I can only say that is what I understood the hon. gentleman to say, and I incline to the opinion that ' Hansard ' will bear me out. Since he denies it, I am, of course, bound to accept his statement. The hon. member went on to
say : we cannot change a single condition
of this contract or a single clause of the Bill, but we have to accept it in its entirety or reject it in its entirety. Who is saying this ? It is not the government who have made the contract. It is only a common member of parliament. What authority had he to make that statement ? Was he the party who made this binding agreement ? I find that the agreement was signed by Henry Robert Emmersou, Minister of Railways, representing Canada. We like to have principals speak, and not Subordinates. We like to have those speak who have the authority to speak. But, strange to say, the principal is not here, and it is left to his subordinates to say what is the binding nature of this contract. His deputy, the Minister of Justice, who is employed to act for him, is the only man in the House who assumes any responsibility, and who speaks authoritatively. The deputy of the Minister of Railways speaks, but the Minister of Railways himself is not present. We would like to see him here. We would like to have his interpretation of this contract. We would like to hear from him whether there can or can not be any amendment to it. If it be the fact that there can be no amendment to this contract, why are 213 or 214 members of this parliament, representing the people of Canada, wasting their time debating it clause by clause ? If we are to accept it or reject it in its entirety, why do the government not move it en bloc ? Does it not seem to be silly child's play to take up the time of this House day after day discussing the clauses of this Bill and the binding nature of the contract, when we are told by one who is supposed to know that we are wasting our time, because we have to accept the contract or reject it in its entirety ? If we cannot remedy any defects in it, we are only wasting the time of this House considering it clause by clause. This House was plied with a similar argument last year, when the original Bill was before us. We were told that not one clause of that Bill could be changed, because a solemn and binding agreement had been entered into by the government with the Grand Trunk Pacific Railway Company, that the country was bound to carry out the obligations entered into, and that we were compelled to accept it whether we liked it or not. Every amendment we proposed was voted down', and the Bill was carried through in its entirety. How long did the company stand by that agreement ? So far as we know not one month. How do we know that they will stand by the present agreement ? We do not know. Immediately after that agreement was confirmed by parliament, the other contracting party began to find excuses for withdrawing from it, and they did withdraw.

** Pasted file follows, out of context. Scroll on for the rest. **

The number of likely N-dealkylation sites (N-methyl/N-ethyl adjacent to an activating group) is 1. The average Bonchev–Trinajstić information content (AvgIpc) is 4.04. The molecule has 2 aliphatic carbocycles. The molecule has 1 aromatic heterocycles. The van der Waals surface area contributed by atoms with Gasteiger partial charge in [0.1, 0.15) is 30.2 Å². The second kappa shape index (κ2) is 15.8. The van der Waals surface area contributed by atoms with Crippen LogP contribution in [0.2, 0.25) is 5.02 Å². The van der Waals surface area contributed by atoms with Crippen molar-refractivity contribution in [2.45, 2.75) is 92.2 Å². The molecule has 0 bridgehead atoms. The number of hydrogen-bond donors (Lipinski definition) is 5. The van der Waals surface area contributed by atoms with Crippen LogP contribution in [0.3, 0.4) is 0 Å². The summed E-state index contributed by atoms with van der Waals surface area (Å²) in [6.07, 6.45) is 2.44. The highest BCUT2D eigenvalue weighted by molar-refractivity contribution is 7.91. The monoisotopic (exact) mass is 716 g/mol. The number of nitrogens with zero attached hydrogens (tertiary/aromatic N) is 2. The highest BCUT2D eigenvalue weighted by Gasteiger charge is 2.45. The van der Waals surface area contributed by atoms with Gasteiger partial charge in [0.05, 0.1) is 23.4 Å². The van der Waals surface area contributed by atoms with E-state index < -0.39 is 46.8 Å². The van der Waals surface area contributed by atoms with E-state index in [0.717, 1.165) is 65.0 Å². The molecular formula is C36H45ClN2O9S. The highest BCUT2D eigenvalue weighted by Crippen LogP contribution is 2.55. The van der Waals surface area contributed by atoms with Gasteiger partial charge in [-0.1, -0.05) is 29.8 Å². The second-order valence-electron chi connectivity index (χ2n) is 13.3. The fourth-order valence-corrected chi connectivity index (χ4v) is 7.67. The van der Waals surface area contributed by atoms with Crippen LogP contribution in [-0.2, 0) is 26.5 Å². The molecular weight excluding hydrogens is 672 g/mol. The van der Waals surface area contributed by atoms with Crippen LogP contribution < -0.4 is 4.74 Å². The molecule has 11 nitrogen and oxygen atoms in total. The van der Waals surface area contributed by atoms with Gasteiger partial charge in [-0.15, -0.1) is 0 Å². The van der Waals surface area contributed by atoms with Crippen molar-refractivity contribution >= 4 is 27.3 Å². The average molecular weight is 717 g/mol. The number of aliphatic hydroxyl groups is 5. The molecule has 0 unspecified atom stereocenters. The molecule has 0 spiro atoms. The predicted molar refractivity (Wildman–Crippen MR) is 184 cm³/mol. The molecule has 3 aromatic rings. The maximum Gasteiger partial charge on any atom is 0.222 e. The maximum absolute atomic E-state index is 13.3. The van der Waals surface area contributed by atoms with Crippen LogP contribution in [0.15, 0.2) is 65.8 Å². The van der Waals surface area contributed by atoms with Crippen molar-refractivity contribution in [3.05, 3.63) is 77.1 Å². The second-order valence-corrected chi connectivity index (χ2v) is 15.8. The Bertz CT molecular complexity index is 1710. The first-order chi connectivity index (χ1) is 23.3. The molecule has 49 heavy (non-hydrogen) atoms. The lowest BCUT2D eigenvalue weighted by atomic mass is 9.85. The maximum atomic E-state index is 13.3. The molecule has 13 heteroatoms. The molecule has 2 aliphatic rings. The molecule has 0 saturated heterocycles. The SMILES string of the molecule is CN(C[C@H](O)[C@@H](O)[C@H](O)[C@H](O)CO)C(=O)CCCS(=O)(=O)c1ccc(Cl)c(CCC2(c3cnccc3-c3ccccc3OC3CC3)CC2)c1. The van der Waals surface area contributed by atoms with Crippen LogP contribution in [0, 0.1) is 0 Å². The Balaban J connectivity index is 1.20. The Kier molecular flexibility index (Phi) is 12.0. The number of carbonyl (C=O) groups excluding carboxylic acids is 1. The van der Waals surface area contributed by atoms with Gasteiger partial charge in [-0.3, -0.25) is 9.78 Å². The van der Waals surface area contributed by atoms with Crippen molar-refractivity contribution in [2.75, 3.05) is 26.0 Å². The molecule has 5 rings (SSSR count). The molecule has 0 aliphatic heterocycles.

The other party withdrew from the contract, and asked to have the agreement changed. The government agreed to the changes demanded and now call upon the House to ratify this supplemental movement. But what greater obligation are we under to honour the agreement made by the government than the railway company were to honour the agreement into which their representatives entered ? We believe that this contract contains defects and we desire to remedy them. The government, however, refuse to consent to any remedy. They say that the contract must be accepted in its entirety. With regard to this amendment, I have proposed it for this reason. We find that tjie contracting parties are the government, acting on behalf of the country, as the party of the first part, and the Grand Trunk Pacific as the party of the second part. The party of the first part agrees to build the eastern division and to guarantee three-quarters of the cost of constructing the western division, and the party of the second part agrees to lease the eastern division from the government at a rental of three per cent upon the cost of its construction, and to pay besides three per cent interest upon the bonds guaranteed by the government for the construction of the western division.